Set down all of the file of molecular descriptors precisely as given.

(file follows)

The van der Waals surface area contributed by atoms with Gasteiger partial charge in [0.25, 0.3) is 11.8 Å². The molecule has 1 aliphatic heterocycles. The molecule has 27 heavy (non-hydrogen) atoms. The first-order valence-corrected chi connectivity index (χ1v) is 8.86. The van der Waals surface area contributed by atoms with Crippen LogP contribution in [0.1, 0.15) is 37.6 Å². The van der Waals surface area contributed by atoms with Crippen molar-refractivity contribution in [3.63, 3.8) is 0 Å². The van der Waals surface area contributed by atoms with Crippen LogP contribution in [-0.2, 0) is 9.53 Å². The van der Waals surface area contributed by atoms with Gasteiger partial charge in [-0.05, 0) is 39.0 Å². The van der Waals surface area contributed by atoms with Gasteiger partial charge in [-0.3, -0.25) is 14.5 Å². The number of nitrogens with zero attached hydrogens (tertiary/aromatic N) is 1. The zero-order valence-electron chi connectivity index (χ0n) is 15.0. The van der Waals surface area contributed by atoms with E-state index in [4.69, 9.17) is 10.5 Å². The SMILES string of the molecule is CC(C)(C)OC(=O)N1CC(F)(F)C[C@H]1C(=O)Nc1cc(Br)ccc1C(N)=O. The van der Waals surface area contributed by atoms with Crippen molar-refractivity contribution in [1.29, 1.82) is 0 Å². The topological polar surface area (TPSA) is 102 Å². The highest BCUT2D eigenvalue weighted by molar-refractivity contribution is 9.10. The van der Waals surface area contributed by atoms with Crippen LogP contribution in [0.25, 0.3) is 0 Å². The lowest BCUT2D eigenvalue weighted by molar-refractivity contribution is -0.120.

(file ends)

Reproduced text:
The van der Waals surface area contributed by atoms with Gasteiger partial charge in [0.25, 0.3) is 11.8 Å². The molecule has 1 aliphatic heterocycles. The molecule has 27 heavy (non-hydrogen) atoms. The first-order valence-corrected chi connectivity index (χ1v) is 8.86. The van der Waals surface area contributed by atoms with Crippen LogP contribution in [0.1, 0.15) is 37.6 Å². The van der Waals surface area contributed by atoms with Crippen molar-refractivity contribution in [3.63, 3.8) is 0 Å². The van der Waals surface area contributed by atoms with Crippen LogP contribution in [-0.2, 0) is 9.53 Å². The van der Waals surface area contributed by atoms with Gasteiger partial charge in [-0.05, 0) is 39.0 Å². The van der Waals surface area contributed by atoms with Gasteiger partial charge in [-0.3, -0.25) is 14.5 Å². The number of nitrogens with zero attached hydrogens (tertiary/aromatic N) is 1. The zero-order valence-electron chi connectivity index (χ0n) is 15.0. The van der Waals surface area contributed by atoms with E-state index in [4.69, 9.17) is 10.5 Å². The SMILES string of the molecule is CC(C)(C)OC(=O)N1CC(F)(F)C[C@H]1C(=O)Nc1cc(Br)ccc1C(N)=O. The van der Waals surface area contributed by atoms with Crippen molar-refractivity contribution in [1.29, 1.82) is 0 Å². The topological polar surface area (TPSA) is 102 Å². The highest BCUT2D eigenvalue weighted by molar-refractivity contribution is 9.10. The van der Waals surface area contributed by atoms with Crippen LogP contribution in [0.25, 0.3) is 0 Å². The lowest BCUT2D eigenvalue weighted by molar-refractivity contribution is -0.120.